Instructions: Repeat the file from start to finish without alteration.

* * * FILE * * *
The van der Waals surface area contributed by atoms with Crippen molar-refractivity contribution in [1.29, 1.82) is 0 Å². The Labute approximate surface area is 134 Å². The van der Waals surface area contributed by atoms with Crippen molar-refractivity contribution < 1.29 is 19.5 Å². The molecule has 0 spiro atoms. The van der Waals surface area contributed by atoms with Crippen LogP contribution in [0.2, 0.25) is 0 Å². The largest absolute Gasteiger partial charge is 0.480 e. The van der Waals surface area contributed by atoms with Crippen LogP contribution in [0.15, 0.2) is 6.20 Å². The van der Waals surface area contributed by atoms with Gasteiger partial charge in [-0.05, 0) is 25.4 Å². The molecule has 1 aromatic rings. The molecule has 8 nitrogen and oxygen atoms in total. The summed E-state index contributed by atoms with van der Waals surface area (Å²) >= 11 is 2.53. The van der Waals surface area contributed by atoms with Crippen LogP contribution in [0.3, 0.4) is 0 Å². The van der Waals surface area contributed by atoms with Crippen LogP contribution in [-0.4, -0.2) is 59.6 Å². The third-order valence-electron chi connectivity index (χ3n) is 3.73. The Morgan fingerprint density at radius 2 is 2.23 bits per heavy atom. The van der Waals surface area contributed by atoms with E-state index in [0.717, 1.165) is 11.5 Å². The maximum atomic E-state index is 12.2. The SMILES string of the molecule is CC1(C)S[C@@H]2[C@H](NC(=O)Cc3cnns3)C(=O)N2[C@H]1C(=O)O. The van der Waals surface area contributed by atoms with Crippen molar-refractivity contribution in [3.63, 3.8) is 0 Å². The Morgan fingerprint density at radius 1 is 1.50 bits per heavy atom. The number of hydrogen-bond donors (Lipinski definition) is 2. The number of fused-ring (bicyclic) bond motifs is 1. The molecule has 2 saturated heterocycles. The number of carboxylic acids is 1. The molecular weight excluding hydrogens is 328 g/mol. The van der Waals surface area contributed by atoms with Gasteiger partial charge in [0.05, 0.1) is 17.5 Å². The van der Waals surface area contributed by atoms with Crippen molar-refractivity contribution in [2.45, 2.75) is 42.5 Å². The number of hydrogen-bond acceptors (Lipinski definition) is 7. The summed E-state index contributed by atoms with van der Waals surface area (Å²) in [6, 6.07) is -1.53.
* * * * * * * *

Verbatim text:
The van der Waals surface area contributed by atoms with Crippen molar-refractivity contribution in [1.29, 1.82) is 0 Å². The Labute approximate surface area is 134 Å². The van der Waals surface area contributed by atoms with Crippen molar-refractivity contribution < 1.29 is 19.5 Å². The molecule has 0 spiro atoms. The van der Waals surface area contributed by atoms with Crippen LogP contribution in [0.2, 0.25) is 0 Å². The largest absolute Gasteiger partial charge is 0.480 e. The van der Waals surface area contributed by atoms with Crippen LogP contribution in [0.15, 0.2) is 6.20 Å². The van der Waals surface area contributed by atoms with Gasteiger partial charge in [-0.05, 0) is 25.4 Å². The molecule has 1 aromatic rings. The molecule has 8 nitrogen and oxygen atoms in total. The summed E-state index contributed by atoms with van der Waals surface area (Å²) >= 11 is 2.53. The van der Waals surface area contributed by atoms with Crippen LogP contribution in [0.3, 0.4) is 0 Å². The van der Waals surface area contributed by atoms with Crippen LogP contribution in [-0.4, -0.2) is 59.6 Å². The third-order valence-electron chi connectivity index (χ3n) is 3.73. The Morgan fingerprint density at radius 2 is 2.23 bits per heavy atom. The van der Waals surface area contributed by atoms with E-state index in [0.717, 1.165) is 11.5 Å². The maximum atomic E-state index is 12.2. The SMILES string of the molecule is CC1(C)S[C@@H]2[C@H](NC(=O)Cc3cnns3)C(=O)N2[C@H]1C(=O)O. The van der Waals surface area contributed by atoms with Crippen molar-refractivity contribution in [3.63, 3.8) is 0 Å². The Morgan fingerprint density at radius 1 is 1.50 bits per heavy atom. The number of hydrogen-bond donors (Lipinski definition) is 2. The number of fused-ring (bicyclic) bond motifs is 1. The molecule has 2 saturated heterocycles. The number of carboxylic acids is 1. The molecular weight excluding hydrogens is 328 g/mol. The van der Waals surface area contributed by atoms with Gasteiger partial charge in [0.05, 0.1) is 17.5 Å². The van der Waals surface area contributed by atoms with Crippen molar-refractivity contribution in [2.45, 2.75) is 42.5 Å². The number of hydrogen-bond acceptors (Lipinski definition) is 7. The summed E-state index contributed by atoms with van der Waals surface area (Å²) in [6, 6.07) is -1.53.